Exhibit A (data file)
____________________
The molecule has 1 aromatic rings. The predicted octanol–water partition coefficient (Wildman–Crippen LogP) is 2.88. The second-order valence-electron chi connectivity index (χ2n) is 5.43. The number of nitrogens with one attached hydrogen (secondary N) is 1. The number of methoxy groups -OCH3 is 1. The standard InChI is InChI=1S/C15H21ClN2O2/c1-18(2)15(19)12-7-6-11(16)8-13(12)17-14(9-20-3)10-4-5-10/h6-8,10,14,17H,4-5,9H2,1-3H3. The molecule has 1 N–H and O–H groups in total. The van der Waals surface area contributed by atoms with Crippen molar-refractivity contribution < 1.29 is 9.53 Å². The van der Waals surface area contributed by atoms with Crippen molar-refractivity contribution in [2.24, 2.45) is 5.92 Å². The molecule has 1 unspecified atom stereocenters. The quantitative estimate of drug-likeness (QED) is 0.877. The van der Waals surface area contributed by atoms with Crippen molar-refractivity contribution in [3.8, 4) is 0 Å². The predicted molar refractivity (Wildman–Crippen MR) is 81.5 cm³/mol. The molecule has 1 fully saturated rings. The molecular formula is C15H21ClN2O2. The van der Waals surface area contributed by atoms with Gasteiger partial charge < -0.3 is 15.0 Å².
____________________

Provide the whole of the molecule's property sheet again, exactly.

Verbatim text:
The molecule has 1 aromatic rings. The predicted octanol–water partition coefficient (Wildman–Crippen LogP) is 2.88. The second-order valence-electron chi connectivity index (χ2n) is 5.43. The number of nitrogens with one attached hydrogen (secondary N) is 1. The number of methoxy groups -OCH3 is 1. The standard InChI is InChI=1S/C15H21ClN2O2/c1-18(2)15(19)12-7-6-11(16)8-13(12)17-14(9-20-3)10-4-5-10/h6-8,10,14,17H,4-5,9H2,1-3H3. The molecule has 1 N–H and O–H groups in total. The van der Waals surface area contributed by atoms with Crippen molar-refractivity contribution < 1.29 is 9.53 Å². The van der Waals surface area contributed by atoms with Crippen molar-refractivity contribution in [2.24, 2.45) is 5.92 Å². The molecule has 1 unspecified atom stereocenters. The quantitative estimate of drug-likeness (QED) is 0.877. The van der Waals surface area contributed by atoms with Crippen molar-refractivity contribution in [3.8, 4) is 0 Å². The predicted molar refractivity (Wildman–Crippen MR) is 81.5 cm³/mol. The molecule has 1 fully saturated rings. The molecular formula is C15H21ClN2O2. The van der Waals surface area contributed by atoms with Gasteiger partial charge < -0.3 is 15.0 Å².